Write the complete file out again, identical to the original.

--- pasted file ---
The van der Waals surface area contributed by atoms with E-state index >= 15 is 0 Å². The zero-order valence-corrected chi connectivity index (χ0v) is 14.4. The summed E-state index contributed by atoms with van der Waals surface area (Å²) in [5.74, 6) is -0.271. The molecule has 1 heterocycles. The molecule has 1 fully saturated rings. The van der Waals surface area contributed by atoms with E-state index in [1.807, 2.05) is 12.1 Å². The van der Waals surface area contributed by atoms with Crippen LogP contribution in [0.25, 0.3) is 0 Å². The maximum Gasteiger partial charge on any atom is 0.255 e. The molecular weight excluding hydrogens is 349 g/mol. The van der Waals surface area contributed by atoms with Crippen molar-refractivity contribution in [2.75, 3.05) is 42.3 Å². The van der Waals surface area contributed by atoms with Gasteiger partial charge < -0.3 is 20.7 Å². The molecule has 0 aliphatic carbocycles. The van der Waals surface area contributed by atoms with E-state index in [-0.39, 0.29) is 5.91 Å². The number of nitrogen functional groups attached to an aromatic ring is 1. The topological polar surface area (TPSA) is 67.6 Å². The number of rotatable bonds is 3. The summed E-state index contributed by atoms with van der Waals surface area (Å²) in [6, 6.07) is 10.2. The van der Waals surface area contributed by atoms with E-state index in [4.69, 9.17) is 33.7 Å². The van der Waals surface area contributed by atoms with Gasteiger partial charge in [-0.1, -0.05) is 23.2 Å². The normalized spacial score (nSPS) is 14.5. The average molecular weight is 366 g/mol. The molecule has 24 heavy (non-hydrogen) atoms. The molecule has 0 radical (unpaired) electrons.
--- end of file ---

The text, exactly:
The van der Waals surface area contributed by atoms with E-state index >= 15 is 0 Å². The zero-order valence-corrected chi connectivity index (χ0v) is 14.4. The summed E-state index contributed by atoms with van der Waals surface area (Å²) in [5.74, 6) is -0.271. The molecule has 1 heterocycles. The molecule has 1 fully saturated rings. The van der Waals surface area contributed by atoms with E-state index in [1.807, 2.05) is 12.1 Å². The van der Waals surface area contributed by atoms with Crippen LogP contribution in [0.25, 0.3) is 0 Å². The maximum Gasteiger partial charge on any atom is 0.255 e. The molecular weight excluding hydrogens is 349 g/mol. The van der Waals surface area contributed by atoms with Crippen molar-refractivity contribution in [2.75, 3.05) is 42.3 Å². The van der Waals surface area contributed by atoms with Gasteiger partial charge < -0.3 is 20.7 Å². The molecule has 0 aliphatic carbocycles. The van der Waals surface area contributed by atoms with E-state index in [-0.39, 0.29) is 5.91 Å². The number of nitrogen functional groups attached to an aromatic ring is 1. The topological polar surface area (TPSA) is 67.6 Å². The number of rotatable bonds is 3. The summed E-state index contributed by atoms with van der Waals surface area (Å²) in [6, 6.07) is 10.2. The van der Waals surface area contributed by atoms with E-state index in [4.69, 9.17) is 33.7 Å². The van der Waals surface area contributed by atoms with Gasteiger partial charge in [-0.1, -0.05) is 23.2 Å². The normalized spacial score (nSPS) is 14.5. The average molecular weight is 366 g/mol. The molecule has 24 heavy (non-hydrogen) atoms. The molecule has 0 radical (unpaired) electrons.